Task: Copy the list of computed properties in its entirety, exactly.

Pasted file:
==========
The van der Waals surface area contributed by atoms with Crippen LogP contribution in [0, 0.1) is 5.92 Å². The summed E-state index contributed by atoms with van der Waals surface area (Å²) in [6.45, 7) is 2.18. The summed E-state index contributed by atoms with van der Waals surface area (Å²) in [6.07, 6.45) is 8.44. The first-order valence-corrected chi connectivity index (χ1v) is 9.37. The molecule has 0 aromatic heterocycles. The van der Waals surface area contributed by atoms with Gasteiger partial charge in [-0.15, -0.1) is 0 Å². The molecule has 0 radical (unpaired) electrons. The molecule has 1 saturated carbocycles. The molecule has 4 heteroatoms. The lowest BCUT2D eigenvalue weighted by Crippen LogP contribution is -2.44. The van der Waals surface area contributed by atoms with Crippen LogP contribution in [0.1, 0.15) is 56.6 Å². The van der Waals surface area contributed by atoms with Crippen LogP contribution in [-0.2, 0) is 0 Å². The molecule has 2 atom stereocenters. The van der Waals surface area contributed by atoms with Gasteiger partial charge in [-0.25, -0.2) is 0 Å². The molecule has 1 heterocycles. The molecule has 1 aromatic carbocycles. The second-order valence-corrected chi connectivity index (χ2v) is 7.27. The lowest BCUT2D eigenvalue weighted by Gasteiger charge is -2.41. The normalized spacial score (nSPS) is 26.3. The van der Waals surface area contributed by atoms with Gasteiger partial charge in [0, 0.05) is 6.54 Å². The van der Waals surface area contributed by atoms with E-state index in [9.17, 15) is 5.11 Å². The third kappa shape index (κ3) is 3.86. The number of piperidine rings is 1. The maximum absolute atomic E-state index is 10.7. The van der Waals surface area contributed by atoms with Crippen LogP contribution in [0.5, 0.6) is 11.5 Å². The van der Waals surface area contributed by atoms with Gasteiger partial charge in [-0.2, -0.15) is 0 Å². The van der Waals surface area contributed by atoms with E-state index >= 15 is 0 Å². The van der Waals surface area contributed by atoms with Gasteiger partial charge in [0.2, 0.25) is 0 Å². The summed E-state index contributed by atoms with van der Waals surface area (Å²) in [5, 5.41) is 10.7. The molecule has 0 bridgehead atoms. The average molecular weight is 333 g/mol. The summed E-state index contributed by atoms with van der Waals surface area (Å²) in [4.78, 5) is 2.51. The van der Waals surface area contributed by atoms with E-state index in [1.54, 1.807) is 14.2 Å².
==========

The van der Waals surface area contributed by atoms with Crippen LogP contribution in [0, 0.1) is 5.92 Å². The summed E-state index contributed by atoms with van der Waals surface area (Å²) in [6.45, 7) is 2.18. The summed E-state index contributed by atoms with van der Waals surface area (Å²) in [6.07, 6.45) is 8.44. The first-order valence-corrected chi connectivity index (χ1v) is 9.37. The molecule has 0 aromatic heterocycles. The van der Waals surface area contributed by atoms with Gasteiger partial charge in [-0.15, -0.1) is 0 Å². The molecule has 0 radical (unpaired) electrons. The molecule has 1 saturated carbocycles. The molecule has 4 heteroatoms. The lowest BCUT2D eigenvalue weighted by Crippen LogP contribution is -2.44. The van der Waals surface area contributed by atoms with Crippen LogP contribution in [0.1, 0.15) is 56.6 Å². The van der Waals surface area contributed by atoms with Crippen LogP contribution in [-0.2, 0) is 0 Å². The molecule has 2 atom stereocenters. The van der Waals surface area contributed by atoms with Gasteiger partial charge in [-0.25, -0.2) is 0 Å². The molecule has 1 heterocycles. The molecule has 1 aromatic carbocycles. The second-order valence-corrected chi connectivity index (χ2v) is 7.27. The lowest BCUT2D eigenvalue weighted by Gasteiger charge is -2.41. The normalized spacial score (nSPS) is 26.3. The van der Waals surface area contributed by atoms with Gasteiger partial charge in [0, 0.05) is 6.54 Å². The van der Waals surface area contributed by atoms with E-state index in [9.17, 15) is 5.11 Å². The third kappa shape index (κ3) is 3.86. The number of piperidine rings is 1. The maximum absolute atomic E-state index is 10.7. The van der Waals surface area contributed by atoms with Crippen LogP contribution in [0.5, 0.6) is 11.5 Å². The van der Waals surface area contributed by atoms with Gasteiger partial charge in [-0.2, -0.15) is 0 Å². The van der Waals surface area contributed by atoms with E-state index >= 15 is 0 Å². The van der Waals surface area contributed by atoms with Gasteiger partial charge in [0.2, 0.25) is 0 Å². The summed E-state index contributed by atoms with van der Waals surface area (Å²) in [5, 5.41) is 10.7. The molecule has 0 bridgehead atoms. The average molecular weight is 333 g/mol. The summed E-state index contributed by atoms with van der Waals surface area (Å²) in [4.78, 5) is 2.51. The van der Waals surface area contributed by atoms with E-state index in [1.54, 1.807) is 14.2 Å².